DUSTWUN is a fable about one of the most contentious and troubling challenges of our time - immigration and the Wall. Our nation’s ideological divides have become so extreme that the only thing we share in common is the feeling of alienation from, and fear of, one another. The drive to protect our borders and preserve our national identity by keeping out the “other” has brought to bear essential questions about who we are at our core, and about the future we are building. DUSTWUN endeavors to understand and elevate what binds us together as human beings, irrespective of metaphorical, or actual, borders.
The complexity of the concerns surrounding immigration – spanning how to deal with the rising global crisis of political/climate refugees crossing borders into territories where they are seldom welcome, to the horrible practices in human and drug trafficking - inspired me to write in the simplest way I could. The characters are written as archetypes for different positions in the immigration debate, intended to evoke questions without trying to sway opinion. I created a simple context where two unlikely individuals form a friendship despite not sharing a common language. The wall, and Kenny’s madness, are symbols of the core insanity of the idea that we are separate at all.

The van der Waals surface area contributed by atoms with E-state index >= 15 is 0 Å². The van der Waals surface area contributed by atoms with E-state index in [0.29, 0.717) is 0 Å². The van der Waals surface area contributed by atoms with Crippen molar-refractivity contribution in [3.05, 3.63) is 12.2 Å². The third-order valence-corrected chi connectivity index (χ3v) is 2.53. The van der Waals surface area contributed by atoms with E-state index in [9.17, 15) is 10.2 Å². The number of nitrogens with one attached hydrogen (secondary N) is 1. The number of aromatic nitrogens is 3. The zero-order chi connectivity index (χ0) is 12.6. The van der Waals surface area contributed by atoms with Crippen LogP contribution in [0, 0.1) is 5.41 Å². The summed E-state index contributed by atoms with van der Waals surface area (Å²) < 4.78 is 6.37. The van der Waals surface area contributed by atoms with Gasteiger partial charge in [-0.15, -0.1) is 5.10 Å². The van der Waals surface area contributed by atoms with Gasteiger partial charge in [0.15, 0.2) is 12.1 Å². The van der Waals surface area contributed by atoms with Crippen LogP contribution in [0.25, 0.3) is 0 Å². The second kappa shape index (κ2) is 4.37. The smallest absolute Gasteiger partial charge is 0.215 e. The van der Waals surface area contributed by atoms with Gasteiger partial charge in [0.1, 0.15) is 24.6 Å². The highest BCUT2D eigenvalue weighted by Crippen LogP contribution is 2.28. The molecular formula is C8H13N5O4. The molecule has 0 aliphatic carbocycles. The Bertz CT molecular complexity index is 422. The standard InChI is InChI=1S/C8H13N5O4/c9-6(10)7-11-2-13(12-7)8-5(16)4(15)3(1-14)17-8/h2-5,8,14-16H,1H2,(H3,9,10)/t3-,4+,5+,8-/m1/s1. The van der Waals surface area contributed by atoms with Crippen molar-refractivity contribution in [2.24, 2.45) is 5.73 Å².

DUSTWUN came out of my experience living in Southern Arizona near the US/Mexico border for the past four years. My research for the film involved going on rescue missions with the Samaritans (a group that gives aide to crossing migrants), interviewing veterans involved in the wars in Afghanistan and Central America, interviewing my step-brother who is a Border Patrol agent, and extensive reading on issues surrounding immigration. We built our set in an active crossing site in Green Valley, Arizona, and used many real artifacts abandoned by migrants. We shot during monsoon season and encountered lightning strikes, flash floods, rattlesnakes and gila monsters, and a host of other mind-boggling human spectacles, now being sculpted into a making-of documentary by friend and colleague Christina Oliver.